Mr. Gore’s central argument is that “reason, logic and truth seem to play a sharply diminished role in the way America now makes important decisions” and that the country’s public discourse has become “less focused and clear, less reasoned.” This “assault on reason,” he suggests, is personified by the way the Bush White House operates. Echoing many reporters and former administration insiders, Mr. Gore says that the administration tends to ignore expert advice (be it on troop levels, global warming or the deficit), to circumvent the usual policy-making machinery of analysis and debate, and frequently to suppress or disdain the best evidence available on a given subject so it can promote predetermined, ideologically driven policies.Pretty much sums it up, doesn't it? The role of higher education in a society being run like this, on these values, requires little additional comment, though Gore probably has plenty on that. Anybody read this book yet?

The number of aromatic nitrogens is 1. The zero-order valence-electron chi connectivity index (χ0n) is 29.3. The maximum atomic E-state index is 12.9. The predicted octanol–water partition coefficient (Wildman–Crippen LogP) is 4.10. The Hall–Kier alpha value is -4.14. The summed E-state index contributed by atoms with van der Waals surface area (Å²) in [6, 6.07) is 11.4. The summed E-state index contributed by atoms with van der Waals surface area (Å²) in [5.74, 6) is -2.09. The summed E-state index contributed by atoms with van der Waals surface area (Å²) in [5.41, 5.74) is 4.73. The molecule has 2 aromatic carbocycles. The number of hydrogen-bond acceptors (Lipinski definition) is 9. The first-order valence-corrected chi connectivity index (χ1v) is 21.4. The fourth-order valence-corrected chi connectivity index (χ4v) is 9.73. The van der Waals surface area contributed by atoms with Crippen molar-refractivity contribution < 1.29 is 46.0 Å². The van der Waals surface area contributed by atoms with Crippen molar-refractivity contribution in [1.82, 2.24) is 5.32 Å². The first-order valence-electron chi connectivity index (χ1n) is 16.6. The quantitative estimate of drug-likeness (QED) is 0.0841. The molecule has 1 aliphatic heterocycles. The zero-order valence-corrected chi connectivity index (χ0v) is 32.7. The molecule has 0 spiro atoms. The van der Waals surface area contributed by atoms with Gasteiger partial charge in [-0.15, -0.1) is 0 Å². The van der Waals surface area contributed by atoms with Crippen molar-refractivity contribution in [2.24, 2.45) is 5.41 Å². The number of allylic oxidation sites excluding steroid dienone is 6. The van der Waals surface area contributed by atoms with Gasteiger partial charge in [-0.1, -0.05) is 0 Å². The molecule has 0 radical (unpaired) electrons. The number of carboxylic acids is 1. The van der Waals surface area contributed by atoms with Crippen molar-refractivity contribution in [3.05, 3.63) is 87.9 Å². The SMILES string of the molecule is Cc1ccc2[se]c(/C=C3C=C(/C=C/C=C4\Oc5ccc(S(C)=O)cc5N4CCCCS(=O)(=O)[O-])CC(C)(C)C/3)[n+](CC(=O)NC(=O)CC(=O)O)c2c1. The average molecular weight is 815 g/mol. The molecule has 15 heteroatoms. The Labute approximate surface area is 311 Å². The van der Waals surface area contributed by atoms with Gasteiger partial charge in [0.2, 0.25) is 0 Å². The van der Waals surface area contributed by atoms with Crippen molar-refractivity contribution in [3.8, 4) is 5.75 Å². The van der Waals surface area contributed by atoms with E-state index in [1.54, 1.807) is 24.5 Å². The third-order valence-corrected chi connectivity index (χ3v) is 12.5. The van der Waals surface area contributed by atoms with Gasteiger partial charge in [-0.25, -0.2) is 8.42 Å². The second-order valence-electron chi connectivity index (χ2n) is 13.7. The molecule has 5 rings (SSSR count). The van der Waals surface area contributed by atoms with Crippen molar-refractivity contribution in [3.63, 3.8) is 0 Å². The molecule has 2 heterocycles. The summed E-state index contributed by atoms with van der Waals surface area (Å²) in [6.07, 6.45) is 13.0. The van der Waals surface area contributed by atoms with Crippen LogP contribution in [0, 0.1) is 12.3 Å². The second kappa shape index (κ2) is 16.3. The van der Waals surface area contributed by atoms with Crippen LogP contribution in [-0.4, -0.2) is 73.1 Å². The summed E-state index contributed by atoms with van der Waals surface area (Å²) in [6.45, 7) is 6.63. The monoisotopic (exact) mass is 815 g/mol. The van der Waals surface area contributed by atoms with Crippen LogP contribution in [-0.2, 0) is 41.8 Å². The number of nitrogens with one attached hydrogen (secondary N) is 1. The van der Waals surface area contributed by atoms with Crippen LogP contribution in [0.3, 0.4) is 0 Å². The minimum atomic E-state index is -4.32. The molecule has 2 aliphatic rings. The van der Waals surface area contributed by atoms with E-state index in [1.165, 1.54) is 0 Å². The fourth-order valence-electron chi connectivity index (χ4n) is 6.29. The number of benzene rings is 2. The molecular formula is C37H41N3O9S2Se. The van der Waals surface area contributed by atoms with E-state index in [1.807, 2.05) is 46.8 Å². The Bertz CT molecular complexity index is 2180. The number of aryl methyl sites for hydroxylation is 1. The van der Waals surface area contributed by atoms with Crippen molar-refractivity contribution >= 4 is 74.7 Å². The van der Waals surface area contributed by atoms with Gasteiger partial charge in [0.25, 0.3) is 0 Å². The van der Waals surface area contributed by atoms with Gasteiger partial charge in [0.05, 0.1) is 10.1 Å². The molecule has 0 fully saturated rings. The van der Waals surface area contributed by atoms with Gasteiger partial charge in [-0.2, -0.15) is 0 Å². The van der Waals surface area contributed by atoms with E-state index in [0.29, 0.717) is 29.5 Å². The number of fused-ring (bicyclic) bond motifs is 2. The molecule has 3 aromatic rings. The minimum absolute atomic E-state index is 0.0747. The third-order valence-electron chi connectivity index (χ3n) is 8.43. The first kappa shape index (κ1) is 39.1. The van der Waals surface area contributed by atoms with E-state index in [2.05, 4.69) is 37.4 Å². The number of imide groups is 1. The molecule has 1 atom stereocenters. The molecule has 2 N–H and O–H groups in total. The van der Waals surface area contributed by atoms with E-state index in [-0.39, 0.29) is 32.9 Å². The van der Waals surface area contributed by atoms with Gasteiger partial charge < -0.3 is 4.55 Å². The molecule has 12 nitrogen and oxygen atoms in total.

Tuesday, May 22, 2007
Michiko Kakutani has a review of Al Gore's new book, The Assault on Reason, in today's NYT. I'm hardly a big Gore fan, though I have voted for him, and I'm not sure quite what to make of his recent public moves. But assuming that Kakutani gets his views right, he's making a really important point: